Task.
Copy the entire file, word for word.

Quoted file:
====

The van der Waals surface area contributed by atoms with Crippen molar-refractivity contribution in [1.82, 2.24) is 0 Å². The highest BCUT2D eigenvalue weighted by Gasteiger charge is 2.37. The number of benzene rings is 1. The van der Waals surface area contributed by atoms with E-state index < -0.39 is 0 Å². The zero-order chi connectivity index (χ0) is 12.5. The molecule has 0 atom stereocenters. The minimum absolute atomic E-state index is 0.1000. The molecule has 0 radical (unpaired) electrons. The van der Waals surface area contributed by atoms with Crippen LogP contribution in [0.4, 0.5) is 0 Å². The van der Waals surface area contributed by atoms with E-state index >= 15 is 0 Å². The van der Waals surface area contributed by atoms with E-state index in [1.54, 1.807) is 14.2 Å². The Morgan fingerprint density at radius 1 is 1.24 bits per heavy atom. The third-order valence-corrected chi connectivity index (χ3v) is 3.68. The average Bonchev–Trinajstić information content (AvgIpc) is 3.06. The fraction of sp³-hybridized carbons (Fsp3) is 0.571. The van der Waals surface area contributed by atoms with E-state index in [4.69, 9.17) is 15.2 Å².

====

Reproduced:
The van der Waals surface area contributed by atoms with Crippen molar-refractivity contribution in [1.82, 2.24) is 0 Å². The highest BCUT2D eigenvalue weighted by Gasteiger charge is 2.37. The number of benzene rings is 1. The van der Waals surface area contributed by atoms with E-state index < -0.39 is 0 Å². The zero-order chi connectivity index (χ0) is 12.5. The molecule has 0 atom stereocenters. The minimum absolute atomic E-state index is 0.1000. The molecule has 0 radical (unpaired) electrons. The van der Waals surface area contributed by atoms with Crippen LogP contribution in [0.4, 0.5) is 0 Å². The van der Waals surface area contributed by atoms with E-state index >= 15 is 0 Å². The van der Waals surface area contributed by atoms with E-state index in [1.54, 1.807) is 14.2 Å². The Morgan fingerprint density at radius 1 is 1.24 bits per heavy atom. The third-order valence-corrected chi connectivity index (χ3v) is 3.68. The average Bonchev–Trinajstić information content (AvgIpc) is 3.06. The fraction of sp³-hybridized carbons (Fsp3) is 0.571. The van der Waals surface area contributed by atoms with E-state index in [4.69, 9.17) is 15.2 Å².